Berichte

Forests in Papua: Data and Facts

26th January 2008

by Marianne Klute, Watch Indonesia!

Contribution to the Forest Conference of the West Papua Network in Witten

forest papua

Forest in Papua

photo: Basilisa Dengen

„The last frontier“ – that’s what the environmental organisation Telapak calls the forests of Papua. During the few decades, forests have been clearcut everywhere in Indonesia. Papua is the last region with surviving large continuous forests. In recent years, however, Papua has become a hotspot for the timber industry. The forest has been vanishing rapidly, and police measures against illegal logging have had little effect. A new threat comes from plans by the Indonesian government to establish gigantic palm oil and pulpwood plantations in Papua. Measures to protect the forests are either facing opposition, or are ineffective.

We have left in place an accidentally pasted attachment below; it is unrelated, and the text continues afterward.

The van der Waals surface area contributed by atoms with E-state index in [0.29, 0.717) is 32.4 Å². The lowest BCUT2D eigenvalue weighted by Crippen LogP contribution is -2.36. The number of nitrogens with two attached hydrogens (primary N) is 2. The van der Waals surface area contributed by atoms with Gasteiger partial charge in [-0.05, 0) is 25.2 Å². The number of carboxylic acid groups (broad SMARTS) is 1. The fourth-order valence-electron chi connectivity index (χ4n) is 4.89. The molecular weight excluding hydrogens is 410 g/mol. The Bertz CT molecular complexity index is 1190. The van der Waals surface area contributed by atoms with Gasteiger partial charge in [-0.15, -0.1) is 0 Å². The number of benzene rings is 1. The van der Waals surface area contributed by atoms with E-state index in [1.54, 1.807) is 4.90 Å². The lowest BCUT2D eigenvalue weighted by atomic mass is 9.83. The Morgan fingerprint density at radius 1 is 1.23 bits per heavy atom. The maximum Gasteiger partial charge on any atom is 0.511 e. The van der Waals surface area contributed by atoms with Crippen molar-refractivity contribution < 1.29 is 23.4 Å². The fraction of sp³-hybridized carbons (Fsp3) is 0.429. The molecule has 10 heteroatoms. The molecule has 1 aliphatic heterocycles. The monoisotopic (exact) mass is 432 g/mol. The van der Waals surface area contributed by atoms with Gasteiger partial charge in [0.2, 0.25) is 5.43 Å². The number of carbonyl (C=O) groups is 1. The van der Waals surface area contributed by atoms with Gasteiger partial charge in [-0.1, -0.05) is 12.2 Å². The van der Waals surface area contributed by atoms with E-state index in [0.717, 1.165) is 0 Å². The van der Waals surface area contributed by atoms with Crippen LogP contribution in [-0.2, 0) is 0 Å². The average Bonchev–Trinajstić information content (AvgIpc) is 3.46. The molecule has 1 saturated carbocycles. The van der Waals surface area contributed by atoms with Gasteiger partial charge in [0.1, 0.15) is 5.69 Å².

Forests in Indonesia

South-east Asia is one of three important regions worldwide which still have large tropical rainforests, together with the Amazon Basin and Central Africa. In 1950, shortly after independence, 84% of Indonesia was still forested.

There are two key dates which mark step changes in the rate of deforestation: 1985 and 1997. By 1985, Indonesia had already lost one third of its forest. This year saw the beginning of a new type of large-scale industrial logging. The causes were new technology which allowed for the use of giant rainforest trees, international capital investment in the timber and pulp and paper industries, as well as Suharto’s children and cronies entering the business. This managed the destruction of 33% of the forest in just twelve years, with the help of large-scale concessions.

1997 entered Indonesia’s history books as the beginning of the Asian Financial Crisis, which sparked off the overthrow of Suharto, and the El- Niño year with its devastating impacts during the annual fires season. Deforestation has drastically increased after Suharto’s overthrow, as a consequence of decentralisation and the related lawlessness in the forest sector. Today, less than 20% of the country is forested.

 

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